I believe that one of the most important questions in 2018 for any marketer is – Who owns the customer journey? There are several dimensions to this question. First, this question needs to be asked. In many companies, it is not yet top of mind. Second, a definitive answer needs to be created. The customer is in control of their relationship with you and if you don’t or won’t work to engage and create an optimal customer experience, with one click, your client will find a vendor who will. Finally, the customer journey needs to be proactively managed as a whole, not as a series of disconnected pieces.
On May 21, 2018, we hosted a webinar asking this exact question. We began the 30-minute session by asking our participants – who owned the customer journey in their company? As you can see by the poll results below, the function that owns the customer journey breaks down as follows:
- 48% by marketing
- 22% by sales
- 21% by other
- 9% by services
The “other” category captured the idea that the customer journey is owned by every customer-facing employee as part of a whole.
In today’s technology infused world, customer experience is widely believed to be the next competitive battleground for both B2B and B2C companies. The business value is indisputable. By 2018 Gartner predicts that more than 50% of organizations will redirect investments to customer experience innovations. Further, other sources report that by 2020, customer experience will overtake price and product as the brand differentiator. And the business results speak for themselves. In a recent study by Genesys, three prevailing proof points for investing in CX included:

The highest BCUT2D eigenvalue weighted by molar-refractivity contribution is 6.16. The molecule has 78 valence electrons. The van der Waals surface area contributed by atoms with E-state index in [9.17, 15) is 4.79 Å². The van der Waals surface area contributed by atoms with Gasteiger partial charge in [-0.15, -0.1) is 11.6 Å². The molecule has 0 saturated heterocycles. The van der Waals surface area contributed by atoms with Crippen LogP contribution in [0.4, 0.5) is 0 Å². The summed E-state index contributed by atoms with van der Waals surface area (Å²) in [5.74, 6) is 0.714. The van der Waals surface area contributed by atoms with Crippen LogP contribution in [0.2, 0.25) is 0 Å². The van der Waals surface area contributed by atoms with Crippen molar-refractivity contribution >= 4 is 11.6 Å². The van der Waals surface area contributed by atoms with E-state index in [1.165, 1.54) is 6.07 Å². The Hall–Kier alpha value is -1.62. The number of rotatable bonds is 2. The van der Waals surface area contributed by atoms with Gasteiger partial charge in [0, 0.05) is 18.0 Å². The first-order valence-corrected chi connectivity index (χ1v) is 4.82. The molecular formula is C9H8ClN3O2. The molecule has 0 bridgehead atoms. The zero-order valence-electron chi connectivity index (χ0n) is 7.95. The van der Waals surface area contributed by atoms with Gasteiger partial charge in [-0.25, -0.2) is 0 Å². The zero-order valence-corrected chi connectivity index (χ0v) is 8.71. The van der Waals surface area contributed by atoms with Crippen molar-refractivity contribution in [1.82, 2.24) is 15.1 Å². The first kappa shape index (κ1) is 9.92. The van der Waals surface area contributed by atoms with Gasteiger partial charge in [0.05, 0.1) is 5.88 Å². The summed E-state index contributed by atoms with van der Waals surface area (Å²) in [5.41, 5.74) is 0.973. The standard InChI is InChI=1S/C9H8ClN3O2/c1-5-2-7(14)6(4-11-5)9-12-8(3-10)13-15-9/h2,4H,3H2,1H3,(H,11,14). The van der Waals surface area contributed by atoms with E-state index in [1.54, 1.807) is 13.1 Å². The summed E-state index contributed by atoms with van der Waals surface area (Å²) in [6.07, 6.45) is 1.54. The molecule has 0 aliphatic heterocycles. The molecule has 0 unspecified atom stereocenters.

- A 42% improvement in customer retention
- A 33% improvement in customer satisfaction
- A 32% increase in upselling and cross-selling
Ask yourself, what would even a 1% improvement in any of these stats do for your company?
At the center of this question is the idea that every organization needs to get that one view of the customer journey and then respond appropriately to optimize every customer touch point. At TPG, we represent this customer journey with a model that we call TPG One:
We prefer the infinity loop because it represents the life-time customer journey as an on-going and inter-connected set of interactions that can then cascade down into distinct roles, responsibilities, outcomes and technologies required to support an amazing customer experience.
Pivoting away from a product focus to a customer-centric model is hard to do, yet, it is clearly a strategic imperative in our current business environment. Here are four steps to get started.
1. Know your stuff
Conduct research and become the expert on the value of customer centricity. Review the gazillion metrics and other information that have been published on the value of customer engagement and build a business case for this important initiative.
2. Let the client speak
Interview clients and potential clients on what they would like to experience on their customer journey from a company like yours. Talk to as many customers as possible to make sure you understand and use their perspective to the journey.
3. Know that customer journey mapping is a team sport
Build alliances across functions to construct a holistic journey map. Connect with key stakeholders needed to help map a holistic customer journey. Share research and suggest easy next steps for the initiative.
Create a Customer Community of Practice. This means assembling a group comprised of all customer-facing functions in your organization. Journey Mapping is a team sport.
4. Select a leader
After working to build the business case, listen to the customer and gain cross-functional buy-in, appoint a leader. This person will be responsible for the customer journey and will work with people, functions, process, data and systems to create an optimal customer experience across all customer touch-points in your firm.
Watch the webinar recording to hear how you can become a more customer centric organization!